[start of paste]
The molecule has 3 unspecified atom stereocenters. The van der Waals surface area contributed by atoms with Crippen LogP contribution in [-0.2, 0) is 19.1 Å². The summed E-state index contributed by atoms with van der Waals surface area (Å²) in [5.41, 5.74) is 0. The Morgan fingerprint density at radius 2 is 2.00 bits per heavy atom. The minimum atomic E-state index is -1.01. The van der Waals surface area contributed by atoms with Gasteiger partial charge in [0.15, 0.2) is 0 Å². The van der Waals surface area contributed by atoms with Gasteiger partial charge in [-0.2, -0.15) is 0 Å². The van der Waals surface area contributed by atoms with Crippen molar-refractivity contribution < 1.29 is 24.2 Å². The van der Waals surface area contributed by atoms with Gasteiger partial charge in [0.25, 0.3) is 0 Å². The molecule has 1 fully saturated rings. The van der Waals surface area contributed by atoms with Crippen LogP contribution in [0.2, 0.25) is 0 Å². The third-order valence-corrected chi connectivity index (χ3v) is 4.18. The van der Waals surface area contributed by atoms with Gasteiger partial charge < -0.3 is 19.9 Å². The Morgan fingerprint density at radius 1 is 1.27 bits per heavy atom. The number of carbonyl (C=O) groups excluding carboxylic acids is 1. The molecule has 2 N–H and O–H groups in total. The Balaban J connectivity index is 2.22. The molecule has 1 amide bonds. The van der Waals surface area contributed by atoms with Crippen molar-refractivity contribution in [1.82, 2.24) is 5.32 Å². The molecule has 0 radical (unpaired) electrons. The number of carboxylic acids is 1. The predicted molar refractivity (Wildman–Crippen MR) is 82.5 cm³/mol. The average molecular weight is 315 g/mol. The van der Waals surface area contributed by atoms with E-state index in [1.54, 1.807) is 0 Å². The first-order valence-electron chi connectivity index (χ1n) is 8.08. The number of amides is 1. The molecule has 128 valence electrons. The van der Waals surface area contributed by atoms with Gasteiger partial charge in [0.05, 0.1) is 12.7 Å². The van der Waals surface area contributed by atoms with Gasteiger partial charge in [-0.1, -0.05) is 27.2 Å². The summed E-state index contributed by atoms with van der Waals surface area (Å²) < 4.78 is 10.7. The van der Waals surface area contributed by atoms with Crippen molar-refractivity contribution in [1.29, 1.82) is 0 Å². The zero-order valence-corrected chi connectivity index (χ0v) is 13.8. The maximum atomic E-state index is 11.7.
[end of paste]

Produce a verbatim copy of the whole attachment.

The molecule has 3 unspecified atom stereocenters. The van der Waals surface area contributed by atoms with Crippen LogP contribution in [-0.2, 0) is 19.1 Å². The summed E-state index contributed by atoms with van der Waals surface area (Å²) in [5.41, 5.74) is 0. The Morgan fingerprint density at radius 2 is 2.00 bits per heavy atom. The minimum atomic E-state index is -1.01. The van der Waals surface area contributed by atoms with Gasteiger partial charge in [0.15, 0.2) is 0 Å². The van der Waals surface area contributed by atoms with Gasteiger partial charge in [-0.2, -0.15) is 0 Å². The van der Waals surface area contributed by atoms with Crippen molar-refractivity contribution < 1.29 is 24.2 Å². The van der Waals surface area contributed by atoms with Gasteiger partial charge in [0.25, 0.3) is 0 Å². The molecule has 1 fully saturated rings. The van der Waals surface area contributed by atoms with Crippen LogP contribution in [0.2, 0.25) is 0 Å². The third-order valence-corrected chi connectivity index (χ3v) is 4.18. The van der Waals surface area contributed by atoms with Gasteiger partial charge < -0.3 is 19.9 Å². The Morgan fingerprint density at radius 1 is 1.27 bits per heavy atom. The number of carbonyl (C=O) groups excluding carboxylic acids is 1. The molecule has 2 N–H and O–H groups in total. The Balaban J connectivity index is 2.22. The molecule has 1 amide bonds. The van der Waals surface area contributed by atoms with Crippen molar-refractivity contribution in [1.82, 2.24) is 5.32 Å². The molecule has 0 radical (unpaired) electrons. The number of carboxylic acids is 1. The predicted molar refractivity (Wildman–Crippen MR) is 82.5 cm³/mol. The average molecular weight is 315 g/mol. The van der Waals surface area contributed by atoms with E-state index in [1.54, 1.807) is 0 Å². The first-order valence-electron chi connectivity index (χ1n) is 8.08. The number of amides is 1. The molecule has 128 valence electrons. The van der Waals surface area contributed by atoms with Gasteiger partial charge in [0.05, 0.1) is 12.7 Å². The van der Waals surface area contributed by atoms with Gasteiger partial charge in [-0.1, -0.05) is 27.2 Å². The summed E-state index contributed by atoms with van der Waals surface area (Å²) < 4.78 is 10.7. The van der Waals surface area contributed by atoms with Crippen molar-refractivity contribution in [1.29, 1.82) is 0 Å². The zero-order valence-corrected chi connectivity index (χ0v) is 13.8. The maximum atomic E-state index is 11.7.